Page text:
More than 600,000 drivers use electronic devices while driving, but researchers say this number is slowly declining. Here’s what we know.

There finally may be some encouraging news when it comes to hand-held cell phone use while driving. The National Highway Safety Administration (NHTSA) recently published research notes on Driver Electronic Device Use in 2016, and there seems to be positive news.

According to research that was conducted by the National Occupant Protection Use Survey (NOPUS), hand-held phone use by drivers decreased from 3.8 percent to 3.3 percent, which NHTSA considers a statistically significant decrease.

While this is positive news, there is still much more work to be done to deter people not only from talking on the phone while driving but from texting as well.

Daily, More than 600,000 Motorists Use Electronic Devices

Distracted driving is characterized as anything that diverts a driver’s attention from the road. Drinking, eating, talking to a passenger, or fiddling with the radio are all considered distractions; however, one of the deadliest distractions is the use of electronic devices. According to statistics, some 3,477 people are killed in auto accidents each year due to distracted driving, and another 391,000 are injured; according to the National Safety Council, cell phone use is the number one distraction.

Noting that statistic, NOPUS placed watchers at random roadside locations to observe drivers. While visible cell phone use while driving was down last year, watchers did see several things:

  • Hand-held cell phone use is much higher among women than men.
  • The age group most likely to use a hand-held cell while driving is 16- to 24-years-olds.
  • African-Americans are more likely to use a hand-held cell while driving than Caucasians.
  • And when it comes to region, those in the Midwest were seen using a cell by hand more than drivers in other regions.

State Bans More Common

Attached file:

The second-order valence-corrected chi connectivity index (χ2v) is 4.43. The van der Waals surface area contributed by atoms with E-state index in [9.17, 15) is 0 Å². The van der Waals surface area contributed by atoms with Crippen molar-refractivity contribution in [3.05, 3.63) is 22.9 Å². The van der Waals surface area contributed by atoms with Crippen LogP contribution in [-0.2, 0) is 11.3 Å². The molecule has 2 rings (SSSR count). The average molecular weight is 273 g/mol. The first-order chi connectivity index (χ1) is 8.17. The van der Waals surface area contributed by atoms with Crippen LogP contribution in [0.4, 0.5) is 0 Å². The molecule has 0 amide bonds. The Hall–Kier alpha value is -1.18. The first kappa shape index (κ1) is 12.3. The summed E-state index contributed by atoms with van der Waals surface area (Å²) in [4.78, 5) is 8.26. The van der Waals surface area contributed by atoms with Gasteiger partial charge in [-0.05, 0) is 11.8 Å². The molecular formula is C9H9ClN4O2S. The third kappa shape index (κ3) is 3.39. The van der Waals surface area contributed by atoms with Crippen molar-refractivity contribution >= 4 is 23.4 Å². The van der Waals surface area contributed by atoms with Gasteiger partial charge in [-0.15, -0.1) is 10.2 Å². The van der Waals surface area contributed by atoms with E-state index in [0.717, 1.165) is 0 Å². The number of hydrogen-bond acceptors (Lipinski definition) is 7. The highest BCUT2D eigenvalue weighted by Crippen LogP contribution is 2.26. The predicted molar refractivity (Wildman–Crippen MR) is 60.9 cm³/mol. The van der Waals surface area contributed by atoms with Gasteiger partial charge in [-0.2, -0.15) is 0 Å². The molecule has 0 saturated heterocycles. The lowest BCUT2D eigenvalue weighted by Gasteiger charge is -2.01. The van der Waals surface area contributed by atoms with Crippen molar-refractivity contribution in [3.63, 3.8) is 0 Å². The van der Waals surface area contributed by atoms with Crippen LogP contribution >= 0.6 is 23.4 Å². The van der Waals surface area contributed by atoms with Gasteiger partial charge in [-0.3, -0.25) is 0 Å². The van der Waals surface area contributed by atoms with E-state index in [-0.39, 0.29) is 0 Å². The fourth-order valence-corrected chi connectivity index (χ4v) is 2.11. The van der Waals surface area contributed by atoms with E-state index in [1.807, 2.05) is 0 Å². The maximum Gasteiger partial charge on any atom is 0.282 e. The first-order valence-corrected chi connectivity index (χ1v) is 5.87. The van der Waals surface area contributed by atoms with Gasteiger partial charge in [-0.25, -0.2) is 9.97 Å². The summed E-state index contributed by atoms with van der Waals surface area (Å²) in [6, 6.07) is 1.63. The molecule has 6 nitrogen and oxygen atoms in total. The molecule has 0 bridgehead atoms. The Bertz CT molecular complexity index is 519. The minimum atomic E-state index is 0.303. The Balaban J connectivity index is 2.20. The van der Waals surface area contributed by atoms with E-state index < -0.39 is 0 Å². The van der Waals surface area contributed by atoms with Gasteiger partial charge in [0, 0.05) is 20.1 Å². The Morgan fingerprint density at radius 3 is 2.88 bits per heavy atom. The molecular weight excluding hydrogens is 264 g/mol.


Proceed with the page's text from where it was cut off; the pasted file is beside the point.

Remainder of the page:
When it comes to states and distracted-driving laws, more and more states are cracking down on the practice. Currently, there are 14 states, along with Washington, D.C., Puerto Rico, Guam, and the U.S. Virgin Islands, that ban the use of hand-held cell phones for all drivers.

In addition to banning the use of the cell phones unless you are using some type of hands-free device, the 14 states and territories have also made the law a primary enforcement law, which means law enforcement can ticket you for the use of the cell without any other traffic offense taking place.

When it comes to a complete ban, no state prohibits the use of a cell phone when you are behind the wheel, with one exception. There are 38 states and D.C. that do ban the use of cell phones for novice drivers. Colorado is among those states that do make it illegal for anyone 18 years of age or younger to drive and use a cell at the same time unless it is an emergency.

It’s an entirely different matter when it comes to texting. All states and U.S. territories ban texting when driving, and for good reason.

Sending or reading a text message will divert your eyes off the road to your phone on average about five seconds. While that doesn’t seem extreme, consider that someone driving 55 mph can go the length of a football field in five seconds; that’s why it’s so dangerous and deadly.

Fines are issued if you are caught driving and texting in Colorado. First-time offenders will be fined $50; the price goes up to $100 for subsequent offenses.

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